Table 1. Role of surgery in LMICs cancer care:

Early diagnosis: screening and diagnosis
- The large majority of endoscopies for oral, head and neck, and gastrointestinal malignancies are performed in the operating theater by surgeons.
- Obtaining biopsy specimens, the foundation of cancer diagnosis, requires surgical delivery capacity.

Prevention
– Colonoscopic polypectomies prevent colon cancer.
– Lumpectomies for ductal carcinoma in situ prevents breast cancer.
– Colposcopy and excision prevents cervical cancer.
– Resection of leukoplakia and erthroplakia prevents oral cancer.
– Resection of actinic keratosis prevents skin cancer.

Treatment
– Most solid tumors are best treated with a multi-modality care plan (surgical resection and adjuvant therapy). Few are curable without resection of the primary tumor. A few examples include the following:

o Head and neck squamous cell
o Retinoblastoma
o Thyroid
o Breast
o Melanoma
o Osteosarcoma
o Soft tissue sarcomas
o Gastric
o Colon
o Bladder
o Prostate
o Cervical / uterine
o Ovarian

Palliation
– A large percentage of patients with cancer in LMICs currently present with advanced incurable disease, due to limited access to therapy. Examples of surgical palliation:
o toilet mastectomy for fungating breast cancer
o enteral and biliary bypass for advanced gastric and pancreatic cancers
o stenting for obstructing esophageal cancers
o hypogastric artery ligation and exfulguration for hemorrhaging cervical cancer
o bypass of obstructing laryngotracheal cancers
o excision of large fungating oral cancers
o bilateral orhiectomy for metastatic prostate cancer





References:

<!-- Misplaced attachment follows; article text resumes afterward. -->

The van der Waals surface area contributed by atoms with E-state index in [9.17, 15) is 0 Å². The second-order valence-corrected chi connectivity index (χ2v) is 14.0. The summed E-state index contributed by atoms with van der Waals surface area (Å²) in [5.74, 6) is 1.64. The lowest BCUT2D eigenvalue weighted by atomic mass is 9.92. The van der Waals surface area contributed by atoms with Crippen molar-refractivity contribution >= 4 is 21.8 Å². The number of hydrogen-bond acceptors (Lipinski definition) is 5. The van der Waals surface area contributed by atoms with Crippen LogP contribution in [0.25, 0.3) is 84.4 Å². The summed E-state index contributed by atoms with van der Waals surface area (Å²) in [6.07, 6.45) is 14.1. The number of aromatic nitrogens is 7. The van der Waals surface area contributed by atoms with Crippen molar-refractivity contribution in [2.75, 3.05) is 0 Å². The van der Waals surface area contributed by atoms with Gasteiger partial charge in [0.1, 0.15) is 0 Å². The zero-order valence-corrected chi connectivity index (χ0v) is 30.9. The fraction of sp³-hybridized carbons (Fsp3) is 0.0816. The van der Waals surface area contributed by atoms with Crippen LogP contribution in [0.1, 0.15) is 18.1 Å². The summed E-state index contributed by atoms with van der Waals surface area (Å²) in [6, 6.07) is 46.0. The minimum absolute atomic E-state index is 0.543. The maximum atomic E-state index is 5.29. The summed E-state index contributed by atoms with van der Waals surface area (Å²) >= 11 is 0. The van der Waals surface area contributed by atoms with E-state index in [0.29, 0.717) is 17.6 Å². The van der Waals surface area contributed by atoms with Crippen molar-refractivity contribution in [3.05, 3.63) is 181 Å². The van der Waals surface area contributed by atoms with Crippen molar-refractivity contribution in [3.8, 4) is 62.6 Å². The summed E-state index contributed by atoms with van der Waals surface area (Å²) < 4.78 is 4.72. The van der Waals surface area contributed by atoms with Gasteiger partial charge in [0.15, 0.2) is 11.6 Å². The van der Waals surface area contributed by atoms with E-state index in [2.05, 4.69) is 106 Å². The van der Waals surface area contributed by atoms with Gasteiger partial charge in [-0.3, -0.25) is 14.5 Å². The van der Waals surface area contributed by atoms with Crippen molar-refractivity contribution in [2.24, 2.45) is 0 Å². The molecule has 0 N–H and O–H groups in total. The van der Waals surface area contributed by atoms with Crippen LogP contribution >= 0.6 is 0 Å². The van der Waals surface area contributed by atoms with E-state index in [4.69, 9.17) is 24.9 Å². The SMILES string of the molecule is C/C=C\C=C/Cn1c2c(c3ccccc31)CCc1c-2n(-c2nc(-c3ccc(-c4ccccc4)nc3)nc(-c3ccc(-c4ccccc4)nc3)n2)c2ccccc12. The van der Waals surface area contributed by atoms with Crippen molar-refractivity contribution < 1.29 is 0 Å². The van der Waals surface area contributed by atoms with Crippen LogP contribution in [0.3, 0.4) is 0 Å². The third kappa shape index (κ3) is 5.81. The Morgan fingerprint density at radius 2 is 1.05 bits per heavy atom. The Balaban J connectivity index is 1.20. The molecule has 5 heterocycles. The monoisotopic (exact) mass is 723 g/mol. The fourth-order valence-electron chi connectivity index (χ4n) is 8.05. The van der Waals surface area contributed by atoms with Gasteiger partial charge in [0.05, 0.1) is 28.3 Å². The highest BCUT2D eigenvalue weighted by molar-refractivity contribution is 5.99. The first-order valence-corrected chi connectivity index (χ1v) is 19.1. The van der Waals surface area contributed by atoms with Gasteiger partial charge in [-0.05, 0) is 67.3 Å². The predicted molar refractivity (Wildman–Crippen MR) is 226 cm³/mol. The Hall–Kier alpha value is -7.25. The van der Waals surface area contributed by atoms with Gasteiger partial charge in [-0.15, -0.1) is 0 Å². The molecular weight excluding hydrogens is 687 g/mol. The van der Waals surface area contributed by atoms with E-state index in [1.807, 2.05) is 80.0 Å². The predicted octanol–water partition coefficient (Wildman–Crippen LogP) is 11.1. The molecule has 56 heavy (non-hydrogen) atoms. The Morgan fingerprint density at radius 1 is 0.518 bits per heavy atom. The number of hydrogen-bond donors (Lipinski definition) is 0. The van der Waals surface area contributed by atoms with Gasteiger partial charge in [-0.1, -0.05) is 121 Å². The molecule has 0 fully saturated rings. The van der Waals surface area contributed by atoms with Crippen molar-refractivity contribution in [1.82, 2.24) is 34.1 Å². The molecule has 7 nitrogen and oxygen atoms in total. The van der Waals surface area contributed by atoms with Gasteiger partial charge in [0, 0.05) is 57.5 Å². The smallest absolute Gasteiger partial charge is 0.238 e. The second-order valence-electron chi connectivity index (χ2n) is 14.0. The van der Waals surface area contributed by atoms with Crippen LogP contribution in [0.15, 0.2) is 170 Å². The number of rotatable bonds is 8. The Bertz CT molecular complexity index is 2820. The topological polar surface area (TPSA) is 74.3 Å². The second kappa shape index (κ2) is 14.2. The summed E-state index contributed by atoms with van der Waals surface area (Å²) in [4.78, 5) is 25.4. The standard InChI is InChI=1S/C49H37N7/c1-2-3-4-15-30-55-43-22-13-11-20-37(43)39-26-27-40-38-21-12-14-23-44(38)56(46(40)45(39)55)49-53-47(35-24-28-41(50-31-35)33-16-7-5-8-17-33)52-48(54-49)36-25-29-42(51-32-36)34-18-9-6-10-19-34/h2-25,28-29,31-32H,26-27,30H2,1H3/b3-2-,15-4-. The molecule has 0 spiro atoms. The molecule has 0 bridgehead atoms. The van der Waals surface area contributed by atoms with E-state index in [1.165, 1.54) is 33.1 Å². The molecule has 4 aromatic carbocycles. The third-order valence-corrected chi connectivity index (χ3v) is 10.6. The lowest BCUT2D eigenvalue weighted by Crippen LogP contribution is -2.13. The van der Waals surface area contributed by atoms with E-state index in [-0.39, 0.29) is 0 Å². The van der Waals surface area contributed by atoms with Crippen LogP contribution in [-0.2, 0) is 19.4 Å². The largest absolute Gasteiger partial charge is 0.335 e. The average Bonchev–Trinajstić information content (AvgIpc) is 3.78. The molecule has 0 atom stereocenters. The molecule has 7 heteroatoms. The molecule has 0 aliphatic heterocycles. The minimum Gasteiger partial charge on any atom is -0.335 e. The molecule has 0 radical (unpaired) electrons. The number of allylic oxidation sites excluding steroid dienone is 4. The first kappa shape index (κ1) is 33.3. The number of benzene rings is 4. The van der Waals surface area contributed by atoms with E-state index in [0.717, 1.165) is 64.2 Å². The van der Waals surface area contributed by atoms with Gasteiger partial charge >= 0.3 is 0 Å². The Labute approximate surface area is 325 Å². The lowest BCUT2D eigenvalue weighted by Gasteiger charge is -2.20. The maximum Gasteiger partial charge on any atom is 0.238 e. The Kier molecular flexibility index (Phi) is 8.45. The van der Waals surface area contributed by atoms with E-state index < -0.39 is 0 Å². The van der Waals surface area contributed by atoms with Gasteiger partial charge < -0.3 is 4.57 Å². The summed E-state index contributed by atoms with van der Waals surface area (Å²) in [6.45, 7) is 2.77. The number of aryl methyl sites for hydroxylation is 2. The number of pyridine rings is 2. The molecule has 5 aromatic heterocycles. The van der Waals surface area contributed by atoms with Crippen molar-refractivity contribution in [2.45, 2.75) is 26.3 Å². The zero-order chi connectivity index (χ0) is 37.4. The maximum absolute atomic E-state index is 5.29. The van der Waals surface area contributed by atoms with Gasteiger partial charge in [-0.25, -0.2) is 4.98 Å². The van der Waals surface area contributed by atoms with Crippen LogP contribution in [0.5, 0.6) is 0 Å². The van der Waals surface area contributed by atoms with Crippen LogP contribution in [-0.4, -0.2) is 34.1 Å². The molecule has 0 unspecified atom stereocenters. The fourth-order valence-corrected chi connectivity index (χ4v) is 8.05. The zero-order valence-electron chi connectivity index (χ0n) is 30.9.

1. Farmer P, Frenk J, Knaulet FM, al. Expansion of cancer care and control in countries of low and middle income: a call to action. Lancet 2010. epub Aug 16, 2010.
2. Ozgediz D, Riviello R. The "other" neglected diseases in global public health: surgical conditions in sub-Saharan Africa. PLoS Med. 2008;5(6):e121.
3. Riviello R, Ozgediz D, Hsia RY, Azzie G, Newton M, Tarpley J. The Role of Collaborative Academic Partnerships in Surgical Training, Education and Provision. World Journal of Surgery. 2010: 34(3):459-65.
4. Farmer P, Kim J. Surgery and global health: a view from beyond the OR. World J Surg. 2008;32:533–536.
5. Funk LM, Weiser TG, Berry WR, et al. Global operating theatre distribution and pulse oximetry supply: an estimation from reported data. Lancet 2010: 376: 1055–61.

Attached resource:
  • Farmer, Lancet - Cancer Care in LMIC (download, 150.2 KB)

    Summary: Four weeks ago, Dr. Farmer et al published in the Lancet "Expansion of cancer care and control in countries of low and middle income: a call to action." (see attached) [1]. As surgeons working in low and middle income countries (LMICs), we would like to congratulate the authors for their call to action to expand cancer care and control in these settings. We whole-heartedly support the call for increased collaboration across sectors and disciplines to mobilize resources to care for cancer patients in low and middle income countries. We also recognize that we are in a climate where surgical services are being undervalued in global health communities – as evidenced by the recent decision of the World Health Organization (WHO) to discontinue funding for its Global Initiative for Emergency and Essential Surgical Care (GIEESC).